Misterioso

In his 1772 Treatise on the Art of Decyphering, Philip Thicknesse suggests a scheme for hiding messages in musical compositions:

https://libraries.mit.edu/collections/vail-collection/topics/communication/cryptography/

At the bottom of the page is an example. “If a musick-master be required to play it, he will certainly think it an odd, as well as a very indifferent, composition; but neither he, or any other person, will suspect that the notes convey also the two following harmonious lines from Dr. Goldsmith’s poem The Deserted Village“:

Near yonder cops where once the garden smil’d,
And still where many a garden-flower grows wild.

Thicknesse suggests that two players might even use this scheme to carry on a conversation in real time. “It is certain that two musicians might, by a very little application, carry on a correspondence with their instruments: they are all in possession of the seven notes, which express a, b, c, d, e, f, g; and know by ear exactly, when either of those notes are toned; and they are only to settle a correspondence of tones, for the remaining part of the alphabet; and thus a little practice, might enable two fiddlers to carry on a correspondence, which would greatly astonish those who did not know how how the matter was conducted. Indeed this is no more than what is called dactlylogy, or talking on the fingers, which I have seen done, and understood as quick, and readily almost, as common conversation.”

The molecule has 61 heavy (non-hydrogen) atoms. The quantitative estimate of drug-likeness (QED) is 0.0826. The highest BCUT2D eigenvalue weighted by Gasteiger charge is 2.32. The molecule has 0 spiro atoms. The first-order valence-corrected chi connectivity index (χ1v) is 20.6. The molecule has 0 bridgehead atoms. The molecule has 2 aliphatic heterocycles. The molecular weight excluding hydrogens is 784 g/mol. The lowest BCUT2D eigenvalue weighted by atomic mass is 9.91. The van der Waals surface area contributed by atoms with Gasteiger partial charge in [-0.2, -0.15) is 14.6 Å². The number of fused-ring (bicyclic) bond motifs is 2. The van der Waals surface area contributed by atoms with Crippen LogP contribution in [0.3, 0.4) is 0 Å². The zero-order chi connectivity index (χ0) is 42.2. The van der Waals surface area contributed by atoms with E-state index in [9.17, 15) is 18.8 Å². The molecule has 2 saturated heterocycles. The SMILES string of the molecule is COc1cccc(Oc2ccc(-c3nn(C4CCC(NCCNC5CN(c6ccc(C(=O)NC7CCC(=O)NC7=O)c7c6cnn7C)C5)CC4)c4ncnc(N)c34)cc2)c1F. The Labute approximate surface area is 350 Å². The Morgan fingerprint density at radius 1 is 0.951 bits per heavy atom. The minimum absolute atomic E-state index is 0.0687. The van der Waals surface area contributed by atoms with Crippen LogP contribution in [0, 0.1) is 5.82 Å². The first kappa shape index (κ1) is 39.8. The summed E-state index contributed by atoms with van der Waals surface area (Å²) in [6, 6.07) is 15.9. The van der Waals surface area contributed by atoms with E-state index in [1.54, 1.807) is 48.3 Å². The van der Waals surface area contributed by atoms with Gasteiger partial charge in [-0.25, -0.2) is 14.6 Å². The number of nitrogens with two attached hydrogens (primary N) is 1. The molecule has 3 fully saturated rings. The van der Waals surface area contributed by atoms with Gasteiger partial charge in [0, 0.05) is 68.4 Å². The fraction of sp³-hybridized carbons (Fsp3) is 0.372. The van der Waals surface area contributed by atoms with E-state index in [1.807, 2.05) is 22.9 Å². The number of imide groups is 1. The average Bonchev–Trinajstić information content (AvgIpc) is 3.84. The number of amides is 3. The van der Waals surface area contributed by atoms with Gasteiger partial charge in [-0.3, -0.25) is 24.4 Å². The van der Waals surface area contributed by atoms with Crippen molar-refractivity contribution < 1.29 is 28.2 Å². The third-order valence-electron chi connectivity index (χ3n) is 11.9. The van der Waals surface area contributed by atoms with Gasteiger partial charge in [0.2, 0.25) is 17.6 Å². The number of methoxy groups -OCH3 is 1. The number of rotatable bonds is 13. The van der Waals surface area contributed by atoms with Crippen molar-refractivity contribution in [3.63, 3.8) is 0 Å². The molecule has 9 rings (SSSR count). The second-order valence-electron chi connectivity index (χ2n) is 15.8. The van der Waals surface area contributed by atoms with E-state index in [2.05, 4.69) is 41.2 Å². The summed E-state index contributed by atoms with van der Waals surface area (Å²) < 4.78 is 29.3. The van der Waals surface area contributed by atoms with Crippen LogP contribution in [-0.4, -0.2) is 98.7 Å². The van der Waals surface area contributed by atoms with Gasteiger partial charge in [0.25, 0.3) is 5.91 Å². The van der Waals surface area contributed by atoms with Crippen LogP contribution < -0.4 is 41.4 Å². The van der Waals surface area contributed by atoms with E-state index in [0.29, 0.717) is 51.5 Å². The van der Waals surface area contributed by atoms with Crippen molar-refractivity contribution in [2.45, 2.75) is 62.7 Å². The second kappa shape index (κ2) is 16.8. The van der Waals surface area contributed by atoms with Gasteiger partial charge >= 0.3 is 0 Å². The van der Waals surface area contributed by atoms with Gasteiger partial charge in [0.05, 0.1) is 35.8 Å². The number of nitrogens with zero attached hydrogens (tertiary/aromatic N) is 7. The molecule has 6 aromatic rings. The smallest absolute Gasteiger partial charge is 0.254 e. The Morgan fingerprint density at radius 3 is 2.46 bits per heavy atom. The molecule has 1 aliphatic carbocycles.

Three of a Kind

http://commons.wikimedia.org/wiki/File:2005-Penny-Uncirculated-Obverse-cropped.png

This trick seems to have been invented independently by Martin Gardner and Karl Fulves. A blindfolded magician asks a spectator to lay three pennies on a table, in any arrangement of heads and tails. The magician’s goal is to put all three coins into the same state, all heads or all tails.

If the three coins already match, then the trick is done. If not, then the magician gives three instructions: Flip the left coin, flip the middle coin, flip the left coin. After each step he asks whether the three coins now match. By the third flip, they will.